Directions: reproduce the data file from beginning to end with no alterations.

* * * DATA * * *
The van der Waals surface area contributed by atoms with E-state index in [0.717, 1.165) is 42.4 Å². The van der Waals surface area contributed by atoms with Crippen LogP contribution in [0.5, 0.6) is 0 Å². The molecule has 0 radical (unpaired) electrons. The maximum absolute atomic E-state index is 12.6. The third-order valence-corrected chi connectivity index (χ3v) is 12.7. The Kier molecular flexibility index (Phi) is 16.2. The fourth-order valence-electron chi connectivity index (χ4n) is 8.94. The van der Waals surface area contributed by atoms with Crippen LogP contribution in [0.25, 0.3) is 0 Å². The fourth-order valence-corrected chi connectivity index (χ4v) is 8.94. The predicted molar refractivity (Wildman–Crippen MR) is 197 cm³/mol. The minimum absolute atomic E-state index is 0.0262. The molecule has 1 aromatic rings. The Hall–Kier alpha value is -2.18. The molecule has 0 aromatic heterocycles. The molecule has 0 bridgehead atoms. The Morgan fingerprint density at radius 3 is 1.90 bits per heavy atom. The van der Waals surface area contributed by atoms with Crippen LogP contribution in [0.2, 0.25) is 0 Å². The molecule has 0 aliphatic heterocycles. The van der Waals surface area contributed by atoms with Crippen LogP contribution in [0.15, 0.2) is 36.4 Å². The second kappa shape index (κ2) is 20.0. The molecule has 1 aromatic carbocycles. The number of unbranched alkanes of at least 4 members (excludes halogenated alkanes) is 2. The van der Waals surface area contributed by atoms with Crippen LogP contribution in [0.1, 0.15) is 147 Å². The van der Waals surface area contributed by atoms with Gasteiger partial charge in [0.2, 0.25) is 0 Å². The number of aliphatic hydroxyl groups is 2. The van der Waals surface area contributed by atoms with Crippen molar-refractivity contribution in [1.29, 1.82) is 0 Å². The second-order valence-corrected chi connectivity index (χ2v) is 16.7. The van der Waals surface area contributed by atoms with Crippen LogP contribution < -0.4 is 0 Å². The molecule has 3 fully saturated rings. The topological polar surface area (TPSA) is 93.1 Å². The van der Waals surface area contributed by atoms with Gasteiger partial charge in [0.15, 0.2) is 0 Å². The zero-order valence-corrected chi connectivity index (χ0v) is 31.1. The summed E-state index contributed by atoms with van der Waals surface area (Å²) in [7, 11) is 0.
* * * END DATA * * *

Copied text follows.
The van der Waals surface area contributed by atoms with E-state index in [0.717, 1.165) is 42.4 Å². The van der Waals surface area contributed by atoms with Crippen LogP contribution in [0.5, 0.6) is 0 Å². The molecule has 0 radical (unpaired) electrons. The maximum absolute atomic E-state index is 12.6. The third-order valence-corrected chi connectivity index (χ3v) is 12.7. The Kier molecular flexibility index (Phi) is 16.2. The fourth-order valence-electron chi connectivity index (χ4n) is 8.94. The van der Waals surface area contributed by atoms with Crippen LogP contribution in [0.25, 0.3) is 0 Å². The fourth-order valence-corrected chi connectivity index (χ4v) is 8.94. The predicted molar refractivity (Wildman–Crippen MR) is 197 cm³/mol. The minimum absolute atomic E-state index is 0.0262. The molecule has 1 aromatic rings. The Hall–Kier alpha value is -2.18. The molecule has 0 aromatic heterocycles. The molecule has 0 bridgehead atoms. The Morgan fingerprint density at radius 3 is 1.90 bits per heavy atom. The van der Waals surface area contributed by atoms with Crippen LogP contribution in [0.2, 0.25) is 0 Å². The molecule has 0 aliphatic heterocycles. The van der Waals surface area contributed by atoms with Crippen LogP contribution in [0.15, 0.2) is 36.4 Å². The second kappa shape index (κ2) is 20.0. The molecule has 1 aromatic carbocycles. The number of unbranched alkanes of at least 4 members (excludes halogenated alkanes) is 2. The van der Waals surface area contributed by atoms with Crippen LogP contribution in [0.1, 0.15) is 147 Å². The van der Waals surface area contributed by atoms with Gasteiger partial charge in [0.2, 0.25) is 0 Å². The number of aliphatic hydroxyl groups is 2. The van der Waals surface area contributed by atoms with Crippen molar-refractivity contribution in [1.29, 1.82) is 0 Å². The second-order valence-corrected chi connectivity index (χ2v) is 16.7. The van der Waals surface area contributed by atoms with Crippen LogP contribution < -0.4 is 0 Å². The molecule has 3 fully saturated rings. The topological polar surface area (TPSA) is 93.1 Å². The van der Waals surface area contributed by atoms with Gasteiger partial charge in [0.15, 0.2) is 0 Å². The zero-order valence-corrected chi connectivity index (χ0v) is 31.1. The summed E-state index contributed by atoms with van der Waals surface area (Å²) in [7, 11) is 0.